Life insurance can be a helpful tool in the overall financial and estate planning process, providing a source of immediate cash that can replace the income stream lost at death, cover costs of estate settlement, and provide a source of funds to pay debts, taxes, or accomplish the seamless transfer of a farm, ranch, or business interest—without requiring any other assets to be sold to obtain these funds. Life insurance can also help avoid federal estate taxes with careful planning.
If one child is to inherit a farm or ranch that is the family’s most valuable asset, for example, a life insurance policy could be used to provide funds to buy out the other children’s interest in the property, or to provide a source of funds to give those children directly, treating them equitably while leaving the ranch to the child who intends to operate it. This may be a necessary component of a plan that will avoid the need to sell all or a part of the property in order to equitably distribute assets among several children.
Life insurance comes in a variety of different types. The popular “whole life” insurance policy will provide a benefit on death for the entire life of the insured person, while a “term” life insurance policy is a cheaper option that offers protection only for a limited period of time, making it a popular choice to purchase during the insured person’s working years for income-replacement purposes to protect a family’s finances in case of an untimely death. Whole life policies often allow the insured to borrow against the value of the policy, with any outstanding loan amounts deducted from the benefit to be paid on death. Life insurance policies also designed to serve as vehicles for tax-deferred investment are available in a variety of different options matched to the insured’s tax and planning goals.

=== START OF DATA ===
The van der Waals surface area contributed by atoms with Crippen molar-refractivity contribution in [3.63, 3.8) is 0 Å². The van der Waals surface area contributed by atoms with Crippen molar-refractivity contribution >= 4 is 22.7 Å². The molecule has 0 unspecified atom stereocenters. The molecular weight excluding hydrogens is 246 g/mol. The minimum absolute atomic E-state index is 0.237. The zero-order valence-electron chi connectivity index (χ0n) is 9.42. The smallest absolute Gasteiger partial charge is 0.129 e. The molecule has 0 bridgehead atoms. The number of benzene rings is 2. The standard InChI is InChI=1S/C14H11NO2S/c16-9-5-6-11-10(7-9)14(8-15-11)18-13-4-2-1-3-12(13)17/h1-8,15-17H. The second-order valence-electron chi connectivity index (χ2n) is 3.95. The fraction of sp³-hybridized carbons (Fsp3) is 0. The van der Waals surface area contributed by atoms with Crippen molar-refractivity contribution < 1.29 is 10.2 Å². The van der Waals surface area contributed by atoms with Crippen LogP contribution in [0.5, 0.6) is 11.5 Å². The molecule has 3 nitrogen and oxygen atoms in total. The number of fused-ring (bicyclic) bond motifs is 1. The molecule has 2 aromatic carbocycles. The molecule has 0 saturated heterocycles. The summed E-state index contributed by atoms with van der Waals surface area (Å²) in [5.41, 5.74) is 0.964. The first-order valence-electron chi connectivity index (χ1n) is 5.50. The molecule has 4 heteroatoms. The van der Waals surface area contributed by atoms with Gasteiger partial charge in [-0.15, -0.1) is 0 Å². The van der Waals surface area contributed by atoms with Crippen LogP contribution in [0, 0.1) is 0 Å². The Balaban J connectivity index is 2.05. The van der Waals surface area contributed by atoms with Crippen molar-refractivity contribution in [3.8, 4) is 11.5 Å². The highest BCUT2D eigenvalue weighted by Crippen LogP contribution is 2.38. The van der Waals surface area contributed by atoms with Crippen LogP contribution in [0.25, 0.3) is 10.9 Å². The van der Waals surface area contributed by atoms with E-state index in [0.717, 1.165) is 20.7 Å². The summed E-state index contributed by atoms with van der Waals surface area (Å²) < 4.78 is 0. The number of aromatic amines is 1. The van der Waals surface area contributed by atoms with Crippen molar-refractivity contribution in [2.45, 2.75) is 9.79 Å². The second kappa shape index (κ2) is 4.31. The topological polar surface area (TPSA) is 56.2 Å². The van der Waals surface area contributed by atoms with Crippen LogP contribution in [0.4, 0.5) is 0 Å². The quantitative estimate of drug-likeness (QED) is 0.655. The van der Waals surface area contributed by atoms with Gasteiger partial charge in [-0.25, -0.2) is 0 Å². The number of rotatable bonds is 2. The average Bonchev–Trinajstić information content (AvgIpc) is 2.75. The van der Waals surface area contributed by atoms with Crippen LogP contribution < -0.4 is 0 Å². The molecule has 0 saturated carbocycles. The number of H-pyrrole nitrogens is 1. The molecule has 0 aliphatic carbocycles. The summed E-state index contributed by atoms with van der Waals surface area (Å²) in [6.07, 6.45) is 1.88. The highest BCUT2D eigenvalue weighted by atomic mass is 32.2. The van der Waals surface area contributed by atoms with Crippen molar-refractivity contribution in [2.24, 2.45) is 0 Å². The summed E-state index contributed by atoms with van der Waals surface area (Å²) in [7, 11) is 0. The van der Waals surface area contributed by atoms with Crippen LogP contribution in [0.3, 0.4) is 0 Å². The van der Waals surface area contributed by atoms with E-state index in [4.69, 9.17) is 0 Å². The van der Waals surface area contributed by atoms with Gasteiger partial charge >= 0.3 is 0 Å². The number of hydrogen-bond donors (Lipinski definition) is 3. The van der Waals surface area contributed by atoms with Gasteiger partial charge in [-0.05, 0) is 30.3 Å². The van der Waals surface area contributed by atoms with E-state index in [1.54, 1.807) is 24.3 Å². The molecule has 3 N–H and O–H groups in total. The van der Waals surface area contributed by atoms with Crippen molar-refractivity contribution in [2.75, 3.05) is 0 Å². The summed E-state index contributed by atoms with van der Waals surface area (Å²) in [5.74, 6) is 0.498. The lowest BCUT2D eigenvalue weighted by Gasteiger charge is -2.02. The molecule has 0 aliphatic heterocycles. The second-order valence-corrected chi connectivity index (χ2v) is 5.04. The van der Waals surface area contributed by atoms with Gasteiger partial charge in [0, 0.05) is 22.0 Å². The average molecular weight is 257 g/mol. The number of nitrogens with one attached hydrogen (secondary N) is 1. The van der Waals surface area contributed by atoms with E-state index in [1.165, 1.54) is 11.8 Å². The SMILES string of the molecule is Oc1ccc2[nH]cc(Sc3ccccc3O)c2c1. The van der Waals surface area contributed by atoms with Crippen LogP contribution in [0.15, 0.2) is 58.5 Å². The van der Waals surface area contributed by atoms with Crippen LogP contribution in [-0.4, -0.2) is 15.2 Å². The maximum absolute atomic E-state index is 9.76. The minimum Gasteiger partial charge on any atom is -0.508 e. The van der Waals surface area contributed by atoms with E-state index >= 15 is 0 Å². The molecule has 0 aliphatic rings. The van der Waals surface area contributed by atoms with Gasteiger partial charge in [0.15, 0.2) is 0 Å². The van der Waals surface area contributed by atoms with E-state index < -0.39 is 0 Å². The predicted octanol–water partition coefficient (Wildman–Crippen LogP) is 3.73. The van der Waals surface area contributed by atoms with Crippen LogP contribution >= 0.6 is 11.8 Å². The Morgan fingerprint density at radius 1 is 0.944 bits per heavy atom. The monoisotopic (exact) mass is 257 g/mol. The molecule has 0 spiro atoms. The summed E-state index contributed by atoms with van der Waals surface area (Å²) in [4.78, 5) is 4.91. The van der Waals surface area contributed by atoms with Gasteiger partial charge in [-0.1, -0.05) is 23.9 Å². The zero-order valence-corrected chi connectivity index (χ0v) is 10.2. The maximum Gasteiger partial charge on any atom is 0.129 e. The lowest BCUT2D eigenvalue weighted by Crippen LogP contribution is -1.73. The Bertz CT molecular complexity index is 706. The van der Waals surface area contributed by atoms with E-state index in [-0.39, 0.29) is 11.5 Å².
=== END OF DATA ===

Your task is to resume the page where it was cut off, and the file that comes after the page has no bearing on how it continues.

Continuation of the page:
Life insurance also affords planning opportunities for charitable giving. You can name a charity as the beneficiary of your policy and continue paying the premiums, retaining your ability to access the policy’s cash value, or as a successor beneficiary in the event the primary beneficiary or beneficiaries are no longer living. Like designating a charity as a beneficiary in your will or living trust, this option preserves your ability to adapt to changed circumstances down the road. If you are sure you will no longer need the policy and wish to use the policy to leave a significant charitable gift, you may want to consider irrevocably assigning all or part of the policy to charity, entitling you to an immediate charitable income-tax deduction. You will also receive a charitable deduction for contributions made to the charity for payment of future premiums.
One option that can result in a significant gift to charity while still ensuring family members are taken care of is the use of a life insurance policy to “replace” the value of an asset given to charity. This policy is often purchased with the money saved from the income-tax deduction resulting from the original donation, allowing the donor to benefit charity while ensuring the gift to charity has minimal negative financial impact on the donor’s heirs. Some sophisticated estate planning techniques use this basic concept to help avoid estate taxes, by employing a combination of charitable and life insurance trusts to provide income to the donor during life, provide an inheritance for family members, and leave a significant gift to charity.
MSU Extension “Life Insurance: An Estate Planning Tool” (199211HR)